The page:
PHP and Content Security Policy

Do this first. Don't retrofit later

Secure PHP With Content Security Policy

How to prevent XSS / CSRF attacks via CSP

抬起你的帆一隻腳,你得到十英尺的風 -Raise your sail one foot and you get ten feet of wind.

This tutorial demonstrates how to use PHP and Content Security Policy to dramatically increase the security of your site and the safety of your users.

Cross-site Scipting Attacks(XSS) are one of the most dangerous threat vectors on the web. XSS works by allowing code injected into your web pages to bypass trust and connect to sites controlled by malicious people with very negative results for both the site owner and the sites customers.

Code with no Content Security Policy
No CSP - Not Good Enough

By default, browsers trust any code sent to them and cannot distinguish between a good site and a bad site. This is where Content Security Policy(CSP) comes into play. CSP is a white-listing mechanism that allows only connections that are explicitly set by the developer. This means that the browser stops rogue code from making unauthorized connections. Further, by default, CSP blocks the execution of inline scripts. These two mechanisms, blocking unauthorized connections and preventing rogue code execution, greatly enhance security, and makes CSP one of the strongest security enforcement mechanisms a developer can employ.

It's worth repeating...CSP is one of the strongest architectural enforcement tools you can employ.

Do CSP First - Don't Retrofit Later

A Content Security Policy, once in place, guides your development by forcing you to conform to good security practices.

Start with:

Content-Security-Policy: default-src 'none';

This blocks everythings, and forces you to identify and add each needed connection.

CSP is an architectural mechanism because it forces the developer to make explicit connection decisions and to write code in a more controlled fashion. The best example of this is how CSP blocks inline script execution by default. In order for scripts to execute, the develope has to employ seperation of concerns and properly seperate Javascript and CSS from HTML. For example, inline Javascript such as below are blocked and must be rewritten in order to pass CSP.

Inline JavaScript

function report() {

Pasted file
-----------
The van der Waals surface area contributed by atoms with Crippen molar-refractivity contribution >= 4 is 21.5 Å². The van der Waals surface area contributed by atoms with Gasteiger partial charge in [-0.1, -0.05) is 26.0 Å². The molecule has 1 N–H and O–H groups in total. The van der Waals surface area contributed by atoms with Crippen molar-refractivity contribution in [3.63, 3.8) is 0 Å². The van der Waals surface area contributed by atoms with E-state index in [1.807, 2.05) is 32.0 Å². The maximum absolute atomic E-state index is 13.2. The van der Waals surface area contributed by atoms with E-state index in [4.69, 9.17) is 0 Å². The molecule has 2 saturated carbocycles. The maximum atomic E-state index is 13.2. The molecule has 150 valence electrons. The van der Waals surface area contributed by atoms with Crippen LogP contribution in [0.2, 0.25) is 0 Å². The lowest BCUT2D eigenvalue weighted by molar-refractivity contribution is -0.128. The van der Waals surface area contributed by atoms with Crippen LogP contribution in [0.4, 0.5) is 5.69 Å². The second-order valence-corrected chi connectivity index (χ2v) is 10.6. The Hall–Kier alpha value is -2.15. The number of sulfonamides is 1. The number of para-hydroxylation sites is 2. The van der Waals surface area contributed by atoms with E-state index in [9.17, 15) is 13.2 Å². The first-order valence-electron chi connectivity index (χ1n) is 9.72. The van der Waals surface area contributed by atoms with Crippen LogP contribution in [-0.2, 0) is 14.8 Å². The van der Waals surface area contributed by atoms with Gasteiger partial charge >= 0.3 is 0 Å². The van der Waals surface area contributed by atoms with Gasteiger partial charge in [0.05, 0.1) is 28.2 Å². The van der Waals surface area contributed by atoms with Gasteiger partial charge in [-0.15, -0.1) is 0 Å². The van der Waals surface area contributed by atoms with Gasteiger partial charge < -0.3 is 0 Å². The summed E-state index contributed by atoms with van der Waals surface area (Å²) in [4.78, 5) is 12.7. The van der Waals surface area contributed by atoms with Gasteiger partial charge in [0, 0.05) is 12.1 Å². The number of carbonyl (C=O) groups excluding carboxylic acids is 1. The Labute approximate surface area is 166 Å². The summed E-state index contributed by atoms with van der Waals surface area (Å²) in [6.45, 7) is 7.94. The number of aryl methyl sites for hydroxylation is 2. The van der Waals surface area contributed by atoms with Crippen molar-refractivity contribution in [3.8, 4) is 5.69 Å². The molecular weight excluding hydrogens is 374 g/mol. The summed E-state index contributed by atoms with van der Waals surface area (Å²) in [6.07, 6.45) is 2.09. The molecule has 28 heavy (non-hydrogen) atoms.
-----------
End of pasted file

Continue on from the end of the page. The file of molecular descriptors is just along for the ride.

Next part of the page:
console.log('Inline scripting'));

<button onclick='doReport();'>Inline Reporting</button>    


Seperated JavaScript

// report.html 
<script src='report.js'></script>
<button id='report'>Seperated Reporting</button>

// report.js
function doReport() {
  console.log('Seperated Reporting');
document.addEventListener('DOMContentReady', function () {
          .addEventListener('click', doReport);

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This is structurally better code (improved code maintainance, browser caching, minification via gulp workflow, etc..) which is now forced upon us by an architecture constraint, the CSP rules. See Maintainable JavaScript by Zakas for an in depth treament of HTML/Javsascript seperation of concerns.

Inline styles are also prevented from executing, and CSP again forces the better practice of seperating style out from HTML and into a CSS file where it should go, and can be whitelisted via CSP.

Inline CSS

<h1 style="color:blue;">This is Inline</h1> 

Seperated CSS

h1 {
    color: blue;

<link rel="stylesheet" type="text/css" href="style.css">
<h1>This is Seperated</h1>


Starting Out with Content Security Policy

CSP is implemented in one of two ways. Either via an HTTP header, which in PHP looks like this.


header("Content-Security-Policy: default-src 'none';");

or via


<meta http-equiv="Content-Security-Policy" content="default-src 'none' ;" >

Make the metatag the first to appear in the HTML header section. The policy will not apply to any content preceding the meta tag. Metatags could be less secure if an attacker able to alter page.

HTTP Headers are recommended because they come before metatags.

Content Security Policy Protects Your Site
Prevent XSS Attacks with CSP

I like using metatags as it makes it a bit easier to write out the rules clearly (You can make better use of space). This is discussed in more detail later with an example. My thoughts are that if an attacker is able to alter your page content being served, you've already lost.

There are basically two conditions in which CSP is employed. Either from the beginning of development on a brand new, Greenfield site, or applied retroactively onto an existing, Brownfield site. On a Greenfield site, start with default-src 'none'; This immediately forces one to pay attention to each script, image, CSS, font, and connection source, and write code accordingly.